Voicing great concern over serious human rights abuses that have occurred in Yemen in recent months, the United Nations human rights office today issued a strong call on parties of all sides to renounce violence and ensure immediate access to humanitarian assistance in conflict zones.
“The UN Human Rights Office in Yemen has documented serious violations committed by all sides,” Rupert Colville, spokesperson for the Office of the High Commissioner for Human Rights (OHCHR) told reporters in Geneva today, explaining that such violations include the killing of civilians, arbitrary detentions, the recruitment of children and the targeting of schools and hospitals as well as private property.
Of particular concern, Mr. Colville said, is the situation of children, especially those that have been seen manning checkpoints, on board armed vehicles, patrolling streets and present in schools that have been used for military purposes.
OHCHR continues to document civilian deaths and injuries in the country. However, he said, some families have been afraid of speaking out for fear of reprisals.
Given that no official investigations have been conducted, “OHCHR urges the authorities to ensure that violations of international human rights law are promptly investigated by independent and impartial bodies in order to ensure that victims’ right to justice and remedy is upheld,” said Mr. Colville.
Urging that all parties involved in the recent violence in the south to allow immediate access to humanitarian assistance in conflict-affected areas, including in Al-Shabwa and Al-Baida Governorates, he said the agency is closely monitoring the situation in the region and call on all parties to exercise utmost restraint and to resolve their differences peacefully.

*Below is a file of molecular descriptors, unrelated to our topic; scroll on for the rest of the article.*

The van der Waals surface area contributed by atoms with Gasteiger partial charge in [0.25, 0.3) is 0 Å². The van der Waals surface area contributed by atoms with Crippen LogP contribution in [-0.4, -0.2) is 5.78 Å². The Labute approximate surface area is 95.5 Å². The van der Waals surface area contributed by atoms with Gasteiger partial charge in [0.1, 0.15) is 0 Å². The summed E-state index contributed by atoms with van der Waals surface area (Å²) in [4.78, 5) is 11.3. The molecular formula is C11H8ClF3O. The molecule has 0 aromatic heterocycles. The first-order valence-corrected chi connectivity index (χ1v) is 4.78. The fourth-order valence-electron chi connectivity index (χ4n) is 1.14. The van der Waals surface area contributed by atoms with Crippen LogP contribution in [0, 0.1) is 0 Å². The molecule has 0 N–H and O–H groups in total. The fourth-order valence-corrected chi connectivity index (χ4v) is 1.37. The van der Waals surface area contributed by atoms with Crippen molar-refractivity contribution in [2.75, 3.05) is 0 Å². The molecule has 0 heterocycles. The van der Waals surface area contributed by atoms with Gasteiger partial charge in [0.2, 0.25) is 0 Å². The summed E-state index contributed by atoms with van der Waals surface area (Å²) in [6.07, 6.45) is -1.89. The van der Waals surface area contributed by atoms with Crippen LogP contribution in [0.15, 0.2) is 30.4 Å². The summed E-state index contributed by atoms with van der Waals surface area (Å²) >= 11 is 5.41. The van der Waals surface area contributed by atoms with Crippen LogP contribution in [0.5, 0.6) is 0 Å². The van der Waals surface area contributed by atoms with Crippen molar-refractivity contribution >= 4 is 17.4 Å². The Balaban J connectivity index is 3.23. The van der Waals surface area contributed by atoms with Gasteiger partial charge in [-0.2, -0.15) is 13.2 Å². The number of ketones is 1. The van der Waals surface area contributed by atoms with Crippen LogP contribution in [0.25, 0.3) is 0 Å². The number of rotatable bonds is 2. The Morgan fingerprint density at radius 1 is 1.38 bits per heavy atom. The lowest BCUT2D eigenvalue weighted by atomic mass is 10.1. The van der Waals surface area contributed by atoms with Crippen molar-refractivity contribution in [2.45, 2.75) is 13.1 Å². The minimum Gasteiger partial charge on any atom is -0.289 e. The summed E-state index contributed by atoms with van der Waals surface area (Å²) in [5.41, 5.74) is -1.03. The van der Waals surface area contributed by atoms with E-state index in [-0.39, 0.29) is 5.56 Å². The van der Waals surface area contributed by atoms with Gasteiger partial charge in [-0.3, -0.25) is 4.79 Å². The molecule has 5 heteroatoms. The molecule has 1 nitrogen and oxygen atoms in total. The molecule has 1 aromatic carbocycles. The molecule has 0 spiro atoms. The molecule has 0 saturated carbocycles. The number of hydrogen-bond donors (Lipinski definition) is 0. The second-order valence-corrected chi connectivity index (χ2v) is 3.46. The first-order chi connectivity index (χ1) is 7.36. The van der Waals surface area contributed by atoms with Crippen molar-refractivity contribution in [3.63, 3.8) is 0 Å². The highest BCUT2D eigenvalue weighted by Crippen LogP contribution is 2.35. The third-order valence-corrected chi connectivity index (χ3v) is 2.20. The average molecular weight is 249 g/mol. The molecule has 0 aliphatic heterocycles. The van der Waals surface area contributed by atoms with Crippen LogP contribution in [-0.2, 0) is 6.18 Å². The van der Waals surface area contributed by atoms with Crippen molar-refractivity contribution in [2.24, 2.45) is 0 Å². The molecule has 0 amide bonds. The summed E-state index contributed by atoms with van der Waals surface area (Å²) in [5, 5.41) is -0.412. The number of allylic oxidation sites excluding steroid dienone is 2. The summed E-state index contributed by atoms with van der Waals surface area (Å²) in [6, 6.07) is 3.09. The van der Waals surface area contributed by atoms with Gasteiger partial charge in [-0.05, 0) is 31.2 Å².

Despite the formation of a recent new Government as a result of national efforts, “OHCHR calls on all sides of the political divide in Yemen to renounce the use of violence and to participate in the ongoing national processes,” said Mr. Colville, adding that those include “the drafting of the new Constitution and the implementation of the outcomes of the national dialogue to avoid a descent into further instability and bloodshed.”
According to Mr. Colville, the OHCHR and other UN actors in Yemen continue to be closely involved in the constitution-building and reform processes in the country.
On 7 November 2014, a formation of a new Peace and National Partnership Government in Yemen was announced, aiming at ending a period of political turbulence and bringing about a full transition towards democracy in the country.
In 2011, the OHCHR recommended the Government to establish a national commission of inquiry to look into violations. Unfortunately, that recommendation had never been acted upon.